Bankruptcy Court Finds Creditors To Be In Contempt For Violating Discharge

Creditor Found in ContemptIn the bankruptcy case of Jarvar, Stanley E. and Barbara J.; In re (Jarvar v. Title Cash of Montana Inc., et al.), the bankruptcy court found Title Cash (the creditors) to be in civil contempt for violating the bankruptcy discharge.

The details of the bankruptcy case:

The debtor filed for Chapter 13 relief on Nov. 23, 2001. On March 29, 2002, Title Cash filed proofs of claim for two secured claims, both in the amount of $7,290. On May 23, 2002, Title Cash withdrew both secured claims and then filed a single POC for a secured claim in the amount of $14,605 on June 5, 2002. The debtor’s case was subsequently converted to Chapter 7 and dismissed. According to the trustee’s final report, Title Cash was $6,046 in principal and $1,041 in interest. On Sept. 7, 2004, the debtor filed for Chapter 7 relief. She scheduled Title Cash as a secured creditor. The debtor received a discharge on Jan. 1, 2005. On Sept. 3, 2008, the debtor filed a state court action against Title Cash. The creditor responded with a counterclaim requesting in personam relief against the debtor, who then filed an adversary proceeding alleging violations of Section 362 and 524. The bankruptcy court granted summary judgment to the debtor on the count seeking relief for a violation of the discharge injunction. Title Cash failed to file a statement of genuine issues, meaning that the facts presented by the debtor in her Statement of Uncontroverted Facts were deemed admitted.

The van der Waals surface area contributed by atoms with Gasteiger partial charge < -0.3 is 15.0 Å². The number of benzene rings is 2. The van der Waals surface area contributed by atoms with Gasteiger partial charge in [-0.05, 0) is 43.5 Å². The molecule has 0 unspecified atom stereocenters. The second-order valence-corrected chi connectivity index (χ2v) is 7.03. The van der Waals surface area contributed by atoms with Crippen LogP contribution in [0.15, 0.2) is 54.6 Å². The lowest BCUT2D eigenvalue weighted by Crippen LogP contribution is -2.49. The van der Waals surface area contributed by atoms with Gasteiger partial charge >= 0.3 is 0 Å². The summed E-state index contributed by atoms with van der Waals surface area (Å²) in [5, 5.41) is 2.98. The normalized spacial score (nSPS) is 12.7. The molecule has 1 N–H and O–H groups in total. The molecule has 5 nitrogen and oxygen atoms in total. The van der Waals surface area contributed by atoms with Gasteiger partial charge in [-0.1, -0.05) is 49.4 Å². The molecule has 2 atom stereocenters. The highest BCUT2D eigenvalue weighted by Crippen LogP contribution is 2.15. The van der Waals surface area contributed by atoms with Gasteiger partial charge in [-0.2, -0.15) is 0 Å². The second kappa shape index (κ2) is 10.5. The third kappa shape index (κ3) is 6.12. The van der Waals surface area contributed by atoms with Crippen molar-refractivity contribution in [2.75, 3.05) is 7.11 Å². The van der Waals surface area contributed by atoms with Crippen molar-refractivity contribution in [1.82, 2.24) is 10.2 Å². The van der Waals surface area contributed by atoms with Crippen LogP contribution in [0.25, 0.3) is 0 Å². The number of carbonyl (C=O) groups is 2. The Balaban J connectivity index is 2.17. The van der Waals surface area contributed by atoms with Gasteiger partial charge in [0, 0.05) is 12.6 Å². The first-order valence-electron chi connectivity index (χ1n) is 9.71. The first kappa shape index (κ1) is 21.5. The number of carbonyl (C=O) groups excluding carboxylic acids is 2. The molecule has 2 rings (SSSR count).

The creditor was in violation of the bankruptcy discharge because Title Cash attempted to make the debtor personally liable (personam) for the debt after it had been discharged. Many creditors have violated debtors’ bankruptcy discharge. Such violations can cost the debtor time, energy and money while fighting these violations.  But there have been cases where debtors have received compensation for the damage caused by creditors when they violate the bankruptcy discharge. If a creditor is demanding payment after your debt has been discharged in bankruptcy, contact your bankruptcy attorney immediately.

By | 2017-12-13T04:01:48+00:00 May 21st, 2010|After Bankruptcy, Bankruptcy, Chapter 13 Bankruptcy, Chapter 7 Bankruptcy, Lawsuits|Comments Off on Bankruptcy Court Finds Creditors To Be In Contempt For Violating Discharge